Sunday, March 06, 2005

How likely is a popular uprising in Burma: A Hard Look

Quote of the Day:

``Burma is a social volcano about to erupt."

- Quoted in Larry Jagan's Military mass trials increase tension

This FBC Posting contains:

1). Military mass trials increase tension
2). How likely is a successful popular uprising in Burma?: Compiler's Remark

Bangkok Post: LARRY JAGAN :

Military mass trials increase tensionFOCUS / BURMA JUNTA TURNS ON ITSELF


How likely is a popular uprising in Burma: A Hard Look

By Zarni, Free Burma Coalition

The above BKK Post article depicts what is going on with the on-going trials offormer MIS officers in a way that is informative and descriptive.

The not-so subtle conclusion - that the country's situation resembles that of1988 and hence ripe for teh repeat of another popular uprisings - is less of aquote born out of an informed analysis than a cheer-leading line, however.

Here is why:

While no political analysis, intellectual or journalistic, can be expected tohave the power to predict future events - yes, even in a place believed to beas volatile as today's Burma - the possibilities of the repeat of the failed8.8.88 uprisings appear almost non-existent.

Although 8.8.88 was a dramatic and climatic event, there were geo-economic andinternal processes which precipated isolated events that finally led to the'social and political explosion' of 1988. Paradoxical as it may sound, theprevailing mood of the Burma Socialist Program Party government's leadershipitself - that is, General Ne Win himself - was a major contributing factor.

The top BSPP leadership itself was interested in liberalizing the economy and*limited political change* - perhaps along the lines of the Chinese model. Ina country that was shut off from the outside world through the self-imposed'Burmese Way to Socialism,' the ones who remained exposed to the outside worldwere the members of the party's top echelon, most specifically Chairman Ne Winhimself.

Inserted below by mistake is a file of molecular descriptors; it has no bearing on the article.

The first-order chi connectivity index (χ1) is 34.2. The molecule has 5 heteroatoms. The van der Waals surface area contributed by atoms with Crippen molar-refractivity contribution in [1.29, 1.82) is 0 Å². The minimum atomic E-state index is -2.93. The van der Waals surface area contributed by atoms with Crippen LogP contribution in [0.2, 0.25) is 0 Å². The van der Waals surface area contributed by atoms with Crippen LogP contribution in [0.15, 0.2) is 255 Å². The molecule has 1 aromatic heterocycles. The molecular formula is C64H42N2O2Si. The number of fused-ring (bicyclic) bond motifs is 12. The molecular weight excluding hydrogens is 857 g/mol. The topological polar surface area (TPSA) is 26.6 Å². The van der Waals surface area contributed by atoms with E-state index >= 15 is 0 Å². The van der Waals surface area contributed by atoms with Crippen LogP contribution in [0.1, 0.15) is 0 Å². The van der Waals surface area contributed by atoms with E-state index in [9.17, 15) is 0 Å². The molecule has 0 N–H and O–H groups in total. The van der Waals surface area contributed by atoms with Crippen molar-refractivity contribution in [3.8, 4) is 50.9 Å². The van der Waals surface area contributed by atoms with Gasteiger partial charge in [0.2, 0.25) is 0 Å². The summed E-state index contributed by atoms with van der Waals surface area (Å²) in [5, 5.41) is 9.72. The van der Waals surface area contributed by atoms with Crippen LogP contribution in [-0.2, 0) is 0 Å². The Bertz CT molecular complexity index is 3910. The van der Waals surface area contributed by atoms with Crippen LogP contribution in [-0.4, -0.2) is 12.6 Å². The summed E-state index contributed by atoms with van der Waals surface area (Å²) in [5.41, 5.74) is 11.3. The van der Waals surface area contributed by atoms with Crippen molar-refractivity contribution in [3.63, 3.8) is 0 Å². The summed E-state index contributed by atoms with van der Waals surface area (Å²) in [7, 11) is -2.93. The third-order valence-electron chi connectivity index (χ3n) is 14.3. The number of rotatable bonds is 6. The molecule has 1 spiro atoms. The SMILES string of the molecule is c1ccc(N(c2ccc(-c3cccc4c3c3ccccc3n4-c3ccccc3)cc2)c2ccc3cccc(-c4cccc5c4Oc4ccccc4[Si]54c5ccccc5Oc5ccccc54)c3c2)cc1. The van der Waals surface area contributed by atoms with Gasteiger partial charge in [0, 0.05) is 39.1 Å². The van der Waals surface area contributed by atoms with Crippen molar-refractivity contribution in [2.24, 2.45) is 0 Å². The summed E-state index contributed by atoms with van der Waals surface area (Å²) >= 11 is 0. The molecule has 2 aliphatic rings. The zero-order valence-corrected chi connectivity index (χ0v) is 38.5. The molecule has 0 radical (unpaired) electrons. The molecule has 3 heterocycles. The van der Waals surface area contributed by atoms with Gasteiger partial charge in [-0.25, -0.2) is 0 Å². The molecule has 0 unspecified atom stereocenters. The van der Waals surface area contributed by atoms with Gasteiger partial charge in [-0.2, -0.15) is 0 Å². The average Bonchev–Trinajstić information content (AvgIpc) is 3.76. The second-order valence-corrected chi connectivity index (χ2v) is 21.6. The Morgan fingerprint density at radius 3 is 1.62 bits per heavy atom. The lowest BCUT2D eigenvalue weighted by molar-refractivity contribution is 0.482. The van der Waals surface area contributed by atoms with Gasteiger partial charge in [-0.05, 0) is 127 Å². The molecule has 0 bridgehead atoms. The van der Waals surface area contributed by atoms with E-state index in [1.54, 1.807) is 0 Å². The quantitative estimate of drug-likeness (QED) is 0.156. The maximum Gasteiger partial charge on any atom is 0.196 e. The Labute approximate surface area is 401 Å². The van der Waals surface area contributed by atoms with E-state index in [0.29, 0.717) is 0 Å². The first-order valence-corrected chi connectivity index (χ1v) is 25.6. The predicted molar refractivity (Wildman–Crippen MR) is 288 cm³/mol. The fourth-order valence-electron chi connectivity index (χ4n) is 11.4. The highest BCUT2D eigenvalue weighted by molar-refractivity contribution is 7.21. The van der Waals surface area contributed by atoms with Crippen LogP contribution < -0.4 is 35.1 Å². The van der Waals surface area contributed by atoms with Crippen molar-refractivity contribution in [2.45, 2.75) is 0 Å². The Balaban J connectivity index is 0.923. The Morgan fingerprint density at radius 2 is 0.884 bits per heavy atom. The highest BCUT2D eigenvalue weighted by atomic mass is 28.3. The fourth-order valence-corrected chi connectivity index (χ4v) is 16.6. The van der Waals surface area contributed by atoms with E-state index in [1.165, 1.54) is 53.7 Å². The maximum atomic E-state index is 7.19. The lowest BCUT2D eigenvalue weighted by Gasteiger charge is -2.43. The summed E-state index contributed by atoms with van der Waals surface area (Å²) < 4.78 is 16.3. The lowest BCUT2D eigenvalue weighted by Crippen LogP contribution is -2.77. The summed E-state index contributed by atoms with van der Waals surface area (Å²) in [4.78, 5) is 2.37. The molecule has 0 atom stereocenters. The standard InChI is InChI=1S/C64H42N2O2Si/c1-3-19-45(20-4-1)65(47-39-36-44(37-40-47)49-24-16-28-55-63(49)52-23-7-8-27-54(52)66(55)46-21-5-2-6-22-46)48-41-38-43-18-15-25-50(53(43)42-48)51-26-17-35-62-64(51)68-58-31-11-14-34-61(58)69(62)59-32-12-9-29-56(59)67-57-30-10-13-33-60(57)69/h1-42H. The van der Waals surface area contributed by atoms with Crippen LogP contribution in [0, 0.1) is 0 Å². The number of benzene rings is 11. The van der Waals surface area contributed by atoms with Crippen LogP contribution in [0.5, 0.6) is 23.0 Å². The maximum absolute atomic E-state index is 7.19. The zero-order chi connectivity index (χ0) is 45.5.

In addition to the built-in structural problems such as the country's failedcommand economy (and the Black Market) with the attendant economic problems,three events can be said to have played a role in the emergence of an appetitefor change at the top.

First, the visit of the late Deng Xioping, the man credited with China's highlysuccessful state-controlled capitalist economic reforms, to Rangoon andMandalay after he assumed the leadership of the Communist Party in early1980's. The popular joke among the urbanites in Burma, at the time, was abouta caricature depicting Deng on his return journey down from the top of(socialist/communist) mountain, and telling his Burmese counterpart, ChairmanNe Win, who was on his way up to the top that there was nothing at the top (andhence the futility of continuing to climb toward the top).

Second, with Deng Xioping's ascendency to power, Beijing became significantlyless ideological, but economically and strategically pragmatic. Having reaped no handsome returns in its investment in Communist uprisings throughout SouthEast Asia, Beijing began to cut its losses, pulled the rug out of all theCommies in the region who were on Beijing's welfare, including Burmesecommunists of all shapes, forms and colorations.

Beijing pursued unequivocallyits new strategy toward its Southern neighbor so as to pursue its own strategicand economic interests; its proxy army of the Burmese Communists in thejungless, lacked any prospects for victory while the ethnic armed groups suchas the (Christian) Kachin Independencen Army (of the golden days) were too God-drenched to join hands with the Burmese Communists against its common enemy(the Burma Army). (As a matter of fact, during his tenure as Chinese PM, PrimeCho Enlai (sp?) offered the KIA leadership of Breng Sai everything it needed tofight Rangoon, on the sole condition that it joined hands with the BurmeseCommunists. Land-locked and bordered on China, the KIA leadership was forcedto break ranks with its more revolutionary brothers in the tapestry of Burma'sethnic armies and chose the path of least (self-)destruction when Beijingdecided that it was going to do business direct with Rangoon.)